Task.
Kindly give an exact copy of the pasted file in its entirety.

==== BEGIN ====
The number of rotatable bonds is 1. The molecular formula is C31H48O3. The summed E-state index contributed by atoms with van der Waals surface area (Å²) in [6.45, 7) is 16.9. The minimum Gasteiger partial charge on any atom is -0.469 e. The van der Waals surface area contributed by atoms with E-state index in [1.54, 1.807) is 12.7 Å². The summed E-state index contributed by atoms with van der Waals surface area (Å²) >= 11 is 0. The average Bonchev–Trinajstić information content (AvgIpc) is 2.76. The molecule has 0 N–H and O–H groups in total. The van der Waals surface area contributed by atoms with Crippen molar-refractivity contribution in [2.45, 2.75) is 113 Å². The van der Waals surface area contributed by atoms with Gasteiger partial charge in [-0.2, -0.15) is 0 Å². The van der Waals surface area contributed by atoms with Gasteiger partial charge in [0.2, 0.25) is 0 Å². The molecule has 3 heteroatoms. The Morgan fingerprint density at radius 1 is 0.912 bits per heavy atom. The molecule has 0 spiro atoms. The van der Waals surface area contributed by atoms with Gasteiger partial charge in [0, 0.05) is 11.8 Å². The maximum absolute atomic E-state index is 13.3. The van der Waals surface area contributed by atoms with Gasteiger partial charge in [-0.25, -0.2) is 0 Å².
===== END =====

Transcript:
The number of rotatable bonds is 1. The molecular formula is C31H48O3. The summed E-state index contributed by atoms with van der Waals surface area (Å²) in [6.45, 7) is 16.9. The minimum Gasteiger partial charge on any atom is -0.469 e. The van der Waals surface area contributed by atoms with E-state index in [1.54, 1.807) is 12.7 Å². The summed E-state index contributed by atoms with van der Waals surface area (Å²) >= 11 is 0. The average Bonchev–Trinajstić information content (AvgIpc) is 2.76. The molecule has 0 N–H and O–H groups in total. The van der Waals surface area contributed by atoms with Crippen molar-refractivity contribution in [2.45, 2.75) is 113 Å². The van der Waals surface area contributed by atoms with Gasteiger partial charge in [-0.2, -0.15) is 0 Å². The van der Waals surface area contributed by atoms with Gasteiger partial charge in [0.2, 0.25) is 0 Å². The molecule has 3 heteroatoms. The Morgan fingerprint density at radius 1 is 0.912 bits per heavy atom. The molecule has 0 spiro atoms. The van der Waals surface area contributed by atoms with Gasteiger partial charge in [0, 0.05) is 11.8 Å². The maximum absolute atomic E-state index is 13.3. The van der Waals surface area contributed by atoms with Gasteiger partial charge in [-0.25, -0.2) is 0 Å².